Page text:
Morphological and cytological diversity of some yams (Dioscorea spp.) in Sierra Leone.
Norman, Prince Emmanuel.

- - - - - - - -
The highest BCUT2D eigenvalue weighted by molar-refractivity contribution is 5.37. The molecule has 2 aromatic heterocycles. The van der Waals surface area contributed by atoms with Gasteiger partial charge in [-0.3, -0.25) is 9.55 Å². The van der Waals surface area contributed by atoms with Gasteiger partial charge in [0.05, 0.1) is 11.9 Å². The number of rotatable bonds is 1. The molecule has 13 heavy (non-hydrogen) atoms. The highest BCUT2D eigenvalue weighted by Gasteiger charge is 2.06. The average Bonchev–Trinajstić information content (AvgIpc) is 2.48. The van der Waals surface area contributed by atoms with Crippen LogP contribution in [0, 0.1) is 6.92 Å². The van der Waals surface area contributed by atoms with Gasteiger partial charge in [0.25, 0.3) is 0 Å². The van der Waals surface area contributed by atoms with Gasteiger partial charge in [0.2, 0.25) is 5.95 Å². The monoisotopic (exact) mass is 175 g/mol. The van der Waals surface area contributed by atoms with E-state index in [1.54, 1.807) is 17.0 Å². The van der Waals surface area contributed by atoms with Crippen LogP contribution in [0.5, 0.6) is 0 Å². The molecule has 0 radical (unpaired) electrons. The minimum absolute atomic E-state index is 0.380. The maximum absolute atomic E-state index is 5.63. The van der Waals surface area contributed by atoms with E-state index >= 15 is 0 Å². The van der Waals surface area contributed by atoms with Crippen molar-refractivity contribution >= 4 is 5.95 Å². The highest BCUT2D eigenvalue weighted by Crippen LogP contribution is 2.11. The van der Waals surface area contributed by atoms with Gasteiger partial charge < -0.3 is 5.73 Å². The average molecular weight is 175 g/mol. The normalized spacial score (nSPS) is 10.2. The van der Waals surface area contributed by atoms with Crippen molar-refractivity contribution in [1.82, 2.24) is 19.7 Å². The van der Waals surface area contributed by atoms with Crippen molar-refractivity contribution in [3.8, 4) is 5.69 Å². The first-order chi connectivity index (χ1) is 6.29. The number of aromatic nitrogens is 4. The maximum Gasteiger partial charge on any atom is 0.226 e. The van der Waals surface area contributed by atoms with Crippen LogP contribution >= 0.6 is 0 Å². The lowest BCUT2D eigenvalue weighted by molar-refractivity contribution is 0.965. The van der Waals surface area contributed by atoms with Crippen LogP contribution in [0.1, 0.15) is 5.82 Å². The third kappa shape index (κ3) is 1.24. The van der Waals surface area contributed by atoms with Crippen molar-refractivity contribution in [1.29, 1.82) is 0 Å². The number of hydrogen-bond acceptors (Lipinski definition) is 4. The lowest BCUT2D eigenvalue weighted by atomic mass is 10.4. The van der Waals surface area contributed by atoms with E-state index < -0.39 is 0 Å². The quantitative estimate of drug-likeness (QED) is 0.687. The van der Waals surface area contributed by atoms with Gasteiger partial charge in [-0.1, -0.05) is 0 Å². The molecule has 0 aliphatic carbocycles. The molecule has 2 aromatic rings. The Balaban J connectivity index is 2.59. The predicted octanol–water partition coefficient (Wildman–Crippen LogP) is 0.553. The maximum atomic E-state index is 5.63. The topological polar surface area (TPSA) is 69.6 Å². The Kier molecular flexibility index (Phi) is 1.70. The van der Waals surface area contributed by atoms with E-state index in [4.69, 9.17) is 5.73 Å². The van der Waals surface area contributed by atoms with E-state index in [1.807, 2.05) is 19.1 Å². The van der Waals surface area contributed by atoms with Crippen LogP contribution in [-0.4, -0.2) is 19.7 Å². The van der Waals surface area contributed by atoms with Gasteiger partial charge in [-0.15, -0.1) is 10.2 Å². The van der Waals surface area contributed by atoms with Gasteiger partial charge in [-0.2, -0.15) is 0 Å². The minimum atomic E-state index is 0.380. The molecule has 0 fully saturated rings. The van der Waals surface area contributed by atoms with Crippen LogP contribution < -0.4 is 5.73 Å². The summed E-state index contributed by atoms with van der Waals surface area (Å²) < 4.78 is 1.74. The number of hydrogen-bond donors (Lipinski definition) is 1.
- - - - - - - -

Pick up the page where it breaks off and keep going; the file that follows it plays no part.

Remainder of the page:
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Yam (Dioscorea spp.) is a major source of income and a food security crop for many households in Sierra Leone. Despite the economic importance of the yam crop its improvement has suffered from the lack of knowledge of existing germplasm and the genetic potential within the yam gene-pool. As a consequence, many species of yam are being lost to changing tastes, industrialization and urbanization. All these lead to habitat destruction. This study assessed the extent of diversity in some yam germplasm from Sierra Leone using morphological and cytological descriptors, and ascertained the interrelationship between these two data sets. To this end, 52 genotypes comprising of forty three D. alata, two D. bulbifera, and seven D. rotundata sampled from the Sierra Leone germplasm were grown in a three replicate, in a randomized complete block design (RCBD) during 2010 planting season at the University of KwaZulu-Natal, Pietermaritzburg, South Africa. Principal component analysis (PCA) of 28 morphological characters indicated that the first 10 principal components (PCs) with eigen-values greater than 0.6 explained 86.61% of the total variation. The PCs that largely contributed to the variability included number of days to shoot emergence, leaf position, leaf shape, leaf size, density of leaf, leaf vein colour; colour of leaf, petiole, petiole wing and stem, shoot growth rate, tuber shape and flesh colour of central cross section of tuber. The two-dimensional plot of the first two PCs grouped the accessions according to their species, but did not separate them into the tuber shape groups of irregular, oblong, oval-oblong, round and cylindrical. Factor analysis (FA) grouped the morphological traits into six factors, which together explained 75% of the total phenotypic variation in the dependence structure. Factor 1 was strongly associated with absence or presence of wings, distance between lobes, leaf apex shape, leaf colour, leaf margin colour, leaf measurement length-2, leaf vein colour of upper surface, number of branches, number of stems, stem colour and tip length of mature leaf; factor 2 with leaf density, leaf measurement length-1, leaf vein colour of lower surface, petiole wing colour, tip colour, wing colour and flesh colour of central cross section of tuber; factor 3 with leaf measurement width-1; factor 4 with leaf measurement width-2; factor 5 with stem colour; and factor 6 with number of days to emergence. The dendrogram of the cluster analysis produced six major groups supporting the PCA and FA groupings. Clusters A, B, C, D, E and F were formed at the dissimilarity distance = 0.90; and they consisted of two, thirty eight, one, seven, two and two genotypes respectively. Genotypes of cluster A belong to D. bulbifera, while genotypes of clusters B, C, E and F belong to D. alata, and genotypes of cluster D belong to D. rotundata. The ploidy levels of the 52 genotypes were determined by flow cytometry. The various ploidy levels obtained included diploid (2x), triploid (3x), tetraploid (4x), pentaploid (5x) and hexaploid (6x). The estimated nuclear DNA content ranged from 1.634 pg for G1 nuclei of diploid Dioscorea alata to 2.118 pg for G1 nuclei of hexaploid Dioscorea rotundata. Genotypes NR 07/045 (4x) and NR 07/040 (5x), which belong to D. bulbifera had nuclear DNA content of 1.905 and 2.017 pg respectively. The nuclear DNA content per genome was higher in diploids compared to polyploids. The variations within the 4x accessions (p<0.005) and among the three species (p<0.037) were significant. Root tips of six genotypes were prepared for chromosome counting using the acetocarmine staining technique. Genotype ER 07/030 had 20 chromosomes, four genotypes including ER 07/036, NR 07/060, NR 07/071 and SR 07/072 had 40 chromosomes, and TDr 95/18544 had 60 chromosomes. The findings agree with the hypothesis that studied germplasm from Sierra Leone were morphologically different expressing inter- and intra-group variability. Duplicate accessions were observed supporting the hypothesis that some genotypes had different names in diverse cultural setting. Flow cytometric measurements and conventional chromosome counting showed the existence of inter- and intra-group diversity in ploidy level and nuclear DNA content. A correlation was established between agro-morphological and cytological traits used in the study. This study contributes to an understanding of yam diversity in Sierra Leone which will facilitate yam genetic resource management, conservation and utilization.